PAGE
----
Cervical cancer begins with the abnormal growth of cells lining the cervix. The cervix is located in the lower, more superficial, region of the uterus. The two types of cells that make up the cervix include nonkeratinizing, stratified squamous cells on the exocervix and mucus-secreting, columnar cells on the endocervix. The transformation zone contains the squamocolumnar junction where the columnar and the squamous cells meet. This area is the embryonic cell population that is involved in cervical remodeling and is the site of initial growth for most cervical cancers.
The carcinoma usually either develops from an adenocarcinoma from the glandular columnar cells (about 10% of all cervical cancers) or squamous cell carcinoma from the squamous cells of the exocervix (about 85%). It is also possible to have a mix of these two carcinomas in adenosquamous carcinomas. In squamous cell carcinomas, the abnormal growth may be polypous or infiltrative. The cells are affected by a decrease in glandular activity, cell necrosis and keratinization. However, if the tumor is 3mm or less, there is a low risk of metastasis, spreading to other areas of the body, or reoccurrence.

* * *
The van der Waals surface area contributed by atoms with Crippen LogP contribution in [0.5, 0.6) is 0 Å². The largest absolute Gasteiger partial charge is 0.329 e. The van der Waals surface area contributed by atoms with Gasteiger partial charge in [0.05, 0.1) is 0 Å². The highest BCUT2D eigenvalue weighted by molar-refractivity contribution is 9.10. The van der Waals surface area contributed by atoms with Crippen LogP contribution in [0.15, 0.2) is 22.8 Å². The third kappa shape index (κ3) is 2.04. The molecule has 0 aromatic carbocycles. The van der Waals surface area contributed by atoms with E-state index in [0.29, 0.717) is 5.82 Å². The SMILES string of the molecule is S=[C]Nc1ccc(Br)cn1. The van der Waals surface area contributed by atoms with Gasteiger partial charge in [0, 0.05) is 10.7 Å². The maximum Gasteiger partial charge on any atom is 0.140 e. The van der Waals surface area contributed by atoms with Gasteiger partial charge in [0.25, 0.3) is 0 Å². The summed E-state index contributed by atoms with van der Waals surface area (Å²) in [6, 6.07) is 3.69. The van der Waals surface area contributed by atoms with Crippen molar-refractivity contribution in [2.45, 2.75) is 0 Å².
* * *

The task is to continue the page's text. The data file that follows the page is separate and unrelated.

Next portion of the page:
The subtypes of adenocarcinomas include mucinous, intestinal, endometrioid, clear cell, serous papillary and adenosquamous. Ninety percent of the growth of the tumors is HPV-related; although not everyone who has Human Papillomavirus develops cervical cancer. The viral infection appears to alter expression of genes associated with cellular proliferation, while also suppressing the immune system. The second stage of pre-cancerous cell growth is defined by the growth of new blood vessels to the cancerous cells.